Greuel v. Garcetti

A Live Mayoral Debate Moderated by KCRW’s Warren Olney

With two weeks before the runoff election for mayor of Los Angeles, candidates Eric Garcetti and Wendy Greuel sought to distinguish their positions and records from each other in a debate co-presented by Zócalo and KCRW at the Petersen Automotive Museum.

The subjects at hand were education, setting priorities in the face of a gaping deficit, and life in Los Angeles. The moderator was Warren Olney, host of KCRW’s “To the Point” and “Which Way, L.A.?” The debate was being aired live for a special edition of “Which Way, L.A.?” in front of a capacity crowd, with audience members also listening in an overflow space nearby.

After opening statements from both candidates, Olney opened the debate with a challenge: How do the candidates expect to change Los Angeles’ underfunded school system without direct power over the LAUSD superintendent and Los Angeles School Board, and without control over school funding? When mayors make an issue of schools, Olney asked Greuel, “Are you excessively politicizing education?”

Greuel, the current city controller, said that education isn’t an issue in a vacuum but something the future of the entire city depends on. As mayor, she said that she would work to elect good School Board members, to advocate for more education money from the state, and to look for ways to make schools more effective (including charter schools, and pilot programs), and by continuing to operate the 22 schools that are part of the Partnership for Los Angeles School started by Mayor Antonio Villaraigosa.

City councilman Garcetti agreed that while the mayor doesn’t have formal power over the schools, “informal power and financial power” are within the mayor’s purview; he agreed, too, that education is an issue that resonates throughout the city, from economics and health to public safety.

Olney challenged him about using city funds on schools—and whether he’d put the school district ahead of the city.

Garcetti said that as a councilman, he used anti-poverty money to build a community center within a school, athletic fields, and libraries that benefited the schools as well as the surrounding community in his district. “We’ve built up walls around schools” and said they’re on their own, said Garcetti. “I don’t want to do that.”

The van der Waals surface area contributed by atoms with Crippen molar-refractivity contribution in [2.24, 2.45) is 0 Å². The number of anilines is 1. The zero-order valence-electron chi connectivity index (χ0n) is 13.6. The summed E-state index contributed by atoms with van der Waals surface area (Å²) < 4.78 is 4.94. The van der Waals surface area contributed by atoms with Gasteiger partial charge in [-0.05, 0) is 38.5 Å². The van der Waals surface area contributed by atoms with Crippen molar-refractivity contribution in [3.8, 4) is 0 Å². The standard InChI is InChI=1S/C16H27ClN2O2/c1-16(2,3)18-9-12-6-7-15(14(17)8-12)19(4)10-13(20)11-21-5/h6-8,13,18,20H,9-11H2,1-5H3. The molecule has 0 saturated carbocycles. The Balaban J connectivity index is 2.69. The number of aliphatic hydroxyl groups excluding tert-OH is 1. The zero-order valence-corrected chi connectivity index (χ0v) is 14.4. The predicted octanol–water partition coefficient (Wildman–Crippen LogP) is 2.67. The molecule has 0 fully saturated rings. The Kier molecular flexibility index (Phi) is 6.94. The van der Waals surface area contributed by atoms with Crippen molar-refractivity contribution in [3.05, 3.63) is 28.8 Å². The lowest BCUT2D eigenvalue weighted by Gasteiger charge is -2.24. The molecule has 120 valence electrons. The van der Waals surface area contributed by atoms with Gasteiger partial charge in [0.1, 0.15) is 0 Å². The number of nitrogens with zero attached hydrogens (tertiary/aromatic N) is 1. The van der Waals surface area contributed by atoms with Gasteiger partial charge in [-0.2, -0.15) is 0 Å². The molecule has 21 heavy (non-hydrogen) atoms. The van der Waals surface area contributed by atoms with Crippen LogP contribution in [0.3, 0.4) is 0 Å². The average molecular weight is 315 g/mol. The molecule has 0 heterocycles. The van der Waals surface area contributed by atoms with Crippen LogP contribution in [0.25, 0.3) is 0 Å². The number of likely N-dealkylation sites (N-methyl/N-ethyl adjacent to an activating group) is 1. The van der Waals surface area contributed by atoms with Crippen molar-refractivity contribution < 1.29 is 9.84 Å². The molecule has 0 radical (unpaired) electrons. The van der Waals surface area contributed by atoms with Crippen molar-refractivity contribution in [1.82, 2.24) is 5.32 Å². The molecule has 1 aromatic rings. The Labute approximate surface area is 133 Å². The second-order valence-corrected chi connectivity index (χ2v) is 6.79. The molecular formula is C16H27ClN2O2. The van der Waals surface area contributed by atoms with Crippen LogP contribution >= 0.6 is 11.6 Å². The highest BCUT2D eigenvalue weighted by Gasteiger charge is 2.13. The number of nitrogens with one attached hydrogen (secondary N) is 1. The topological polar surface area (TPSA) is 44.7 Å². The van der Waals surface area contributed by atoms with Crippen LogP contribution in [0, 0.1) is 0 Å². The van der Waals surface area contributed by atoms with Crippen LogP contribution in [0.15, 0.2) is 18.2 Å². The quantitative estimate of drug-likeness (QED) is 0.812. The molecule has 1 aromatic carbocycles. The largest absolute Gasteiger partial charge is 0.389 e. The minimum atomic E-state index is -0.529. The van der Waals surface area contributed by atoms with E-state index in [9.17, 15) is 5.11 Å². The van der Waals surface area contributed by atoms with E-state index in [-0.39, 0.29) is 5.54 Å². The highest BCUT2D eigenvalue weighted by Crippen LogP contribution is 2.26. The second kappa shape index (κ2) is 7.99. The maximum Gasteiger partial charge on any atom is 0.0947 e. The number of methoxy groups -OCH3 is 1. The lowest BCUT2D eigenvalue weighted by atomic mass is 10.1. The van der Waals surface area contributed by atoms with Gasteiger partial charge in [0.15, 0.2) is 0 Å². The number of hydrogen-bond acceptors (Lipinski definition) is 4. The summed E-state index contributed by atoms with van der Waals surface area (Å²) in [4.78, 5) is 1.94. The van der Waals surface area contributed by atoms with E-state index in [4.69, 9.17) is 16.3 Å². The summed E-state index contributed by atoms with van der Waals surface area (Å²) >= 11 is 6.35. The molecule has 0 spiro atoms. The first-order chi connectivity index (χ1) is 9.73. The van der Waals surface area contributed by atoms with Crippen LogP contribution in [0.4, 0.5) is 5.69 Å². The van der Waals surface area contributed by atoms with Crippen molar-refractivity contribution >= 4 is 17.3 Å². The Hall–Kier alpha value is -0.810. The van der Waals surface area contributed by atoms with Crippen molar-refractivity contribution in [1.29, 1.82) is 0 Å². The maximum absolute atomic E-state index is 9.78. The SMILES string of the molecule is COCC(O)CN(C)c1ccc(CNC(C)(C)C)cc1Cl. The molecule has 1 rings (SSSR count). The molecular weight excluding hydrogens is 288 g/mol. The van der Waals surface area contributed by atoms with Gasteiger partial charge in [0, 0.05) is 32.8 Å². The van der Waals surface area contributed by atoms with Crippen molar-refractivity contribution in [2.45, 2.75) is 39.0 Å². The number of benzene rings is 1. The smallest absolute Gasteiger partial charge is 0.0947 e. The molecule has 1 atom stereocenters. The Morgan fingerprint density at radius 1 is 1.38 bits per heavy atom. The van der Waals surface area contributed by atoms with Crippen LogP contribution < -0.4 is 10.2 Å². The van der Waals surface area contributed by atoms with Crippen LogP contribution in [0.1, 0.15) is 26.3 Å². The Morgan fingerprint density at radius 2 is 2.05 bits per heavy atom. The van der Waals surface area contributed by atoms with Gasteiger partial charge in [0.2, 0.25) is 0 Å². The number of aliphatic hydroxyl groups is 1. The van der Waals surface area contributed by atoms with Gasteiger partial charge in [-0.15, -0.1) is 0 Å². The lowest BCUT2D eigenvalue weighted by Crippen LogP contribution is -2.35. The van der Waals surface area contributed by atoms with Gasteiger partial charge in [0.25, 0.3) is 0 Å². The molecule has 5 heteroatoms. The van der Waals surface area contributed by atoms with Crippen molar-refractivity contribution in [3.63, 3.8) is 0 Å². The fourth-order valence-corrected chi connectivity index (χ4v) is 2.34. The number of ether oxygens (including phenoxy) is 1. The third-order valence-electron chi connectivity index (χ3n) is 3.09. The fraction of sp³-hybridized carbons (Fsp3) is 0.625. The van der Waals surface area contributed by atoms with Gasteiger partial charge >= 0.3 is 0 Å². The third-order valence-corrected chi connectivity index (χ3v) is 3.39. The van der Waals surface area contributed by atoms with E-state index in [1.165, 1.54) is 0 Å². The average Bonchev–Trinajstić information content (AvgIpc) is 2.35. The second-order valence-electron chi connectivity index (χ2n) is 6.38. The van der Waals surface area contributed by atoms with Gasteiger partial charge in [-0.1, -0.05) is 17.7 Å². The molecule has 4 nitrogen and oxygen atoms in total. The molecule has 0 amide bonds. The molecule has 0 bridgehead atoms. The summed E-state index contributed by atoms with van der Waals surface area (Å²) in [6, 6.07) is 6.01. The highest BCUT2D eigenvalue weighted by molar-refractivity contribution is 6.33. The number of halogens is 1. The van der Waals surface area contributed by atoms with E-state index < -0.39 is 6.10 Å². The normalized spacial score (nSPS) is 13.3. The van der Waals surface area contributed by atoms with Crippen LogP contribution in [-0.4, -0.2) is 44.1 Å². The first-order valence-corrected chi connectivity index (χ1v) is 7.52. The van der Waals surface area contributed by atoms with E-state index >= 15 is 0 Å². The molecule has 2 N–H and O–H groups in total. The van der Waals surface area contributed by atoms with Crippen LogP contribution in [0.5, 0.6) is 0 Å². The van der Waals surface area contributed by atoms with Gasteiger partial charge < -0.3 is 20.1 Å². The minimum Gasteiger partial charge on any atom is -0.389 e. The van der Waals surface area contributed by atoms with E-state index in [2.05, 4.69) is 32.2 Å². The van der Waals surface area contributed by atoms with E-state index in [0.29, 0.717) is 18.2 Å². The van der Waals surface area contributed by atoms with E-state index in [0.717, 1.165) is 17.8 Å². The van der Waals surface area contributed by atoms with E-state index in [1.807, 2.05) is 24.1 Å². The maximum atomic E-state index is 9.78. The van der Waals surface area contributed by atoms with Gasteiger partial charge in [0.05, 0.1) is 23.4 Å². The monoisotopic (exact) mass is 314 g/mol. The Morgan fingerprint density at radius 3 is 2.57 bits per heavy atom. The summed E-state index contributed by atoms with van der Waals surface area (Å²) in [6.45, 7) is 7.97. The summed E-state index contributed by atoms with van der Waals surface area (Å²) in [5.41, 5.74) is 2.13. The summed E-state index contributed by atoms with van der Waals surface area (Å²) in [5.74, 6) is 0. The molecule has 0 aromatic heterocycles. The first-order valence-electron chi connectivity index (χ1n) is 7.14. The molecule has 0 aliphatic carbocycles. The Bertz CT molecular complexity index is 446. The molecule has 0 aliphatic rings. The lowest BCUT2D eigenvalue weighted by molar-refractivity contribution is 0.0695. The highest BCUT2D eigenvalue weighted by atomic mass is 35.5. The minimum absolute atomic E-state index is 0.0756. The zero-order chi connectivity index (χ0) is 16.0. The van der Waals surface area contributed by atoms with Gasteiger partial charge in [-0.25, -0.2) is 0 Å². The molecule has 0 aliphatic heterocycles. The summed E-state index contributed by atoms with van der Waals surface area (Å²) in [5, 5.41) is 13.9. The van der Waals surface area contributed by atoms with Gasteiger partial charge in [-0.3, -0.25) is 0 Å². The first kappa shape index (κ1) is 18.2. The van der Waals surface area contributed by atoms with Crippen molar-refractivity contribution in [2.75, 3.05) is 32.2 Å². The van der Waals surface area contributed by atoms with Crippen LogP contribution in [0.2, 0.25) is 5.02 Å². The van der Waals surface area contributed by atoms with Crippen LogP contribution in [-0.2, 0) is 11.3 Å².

Olney asked the candidates if they were supporting either of the candidates for the open seat on the Los Angeles School Board. Greuel said she was backing Antonio Sanchez; Garcetti said he has not yet decided which candidate he’ll endorse, and quipped that he was busy running for mayor when Olney asked him why he’s waited so long to choose.

Both candidates agreed on a number of points: that technology is going to be important to the future of L.A.’s schools; that the city squandered an opportunity by losing out on federal “Race to the Top” money because of labor leaders’ objections to participation in the national competition for funds; that reducing classroom size will help L.A.’s schools succeed; and that teachers’ performance scores should be made public.

So where, asked Olney, would education—though a mayoral responsibility outlined in the city charter—ultimately rank on your list of priorities as mayor?

Garcetti said that his number-one priority is the economy—and that education is a fundamental economic issue. Greuel called education a top priority and agreed that it’s an economic issue. “I’m going to be the education mayor,” she said.

There are other issues that are important to the economy as well, said Olney—and transportation is among them. The Los Angeles Times has reported that city street repair in Los Angeles has a 60-year backlog and that the average grade of the city’s streets is a C. To bring that grade up to a B will cost $2.6 billion. Olney asked: What will the candidates do to repair L.A.’s streets, and how will they pay for it?

Garcetti said that during his first term, he’d use Measure R sales tax funds earmarked for transportation on a “comprehensive project” that looks at repaving the city’s streets.

Greuel said that she’d centralize the repaving of the city and look at a number of different financial sources to pay for fixing L.A.’s streets.

Olney asked the candidates about balancing the budget as Mayor Villaraigosa has proposed, and the debate quickly got heated over pension reform.

Both Garcetti and Greuel pledged to work with L.A.’s unions on pension reform and salary increases—and criticized each other’s records on reform and the unions.

As the debate wound down, Olney asked questions that audience members had submitted in advance regarding more frequent suspensions for students of color, a waiver for No Child Left Behind, small businesses, public transit, and the negative tenor of the campaign.

Both candidates agreed on virtually all these issues—and both denied responsibility for the campaign’s negative turn.


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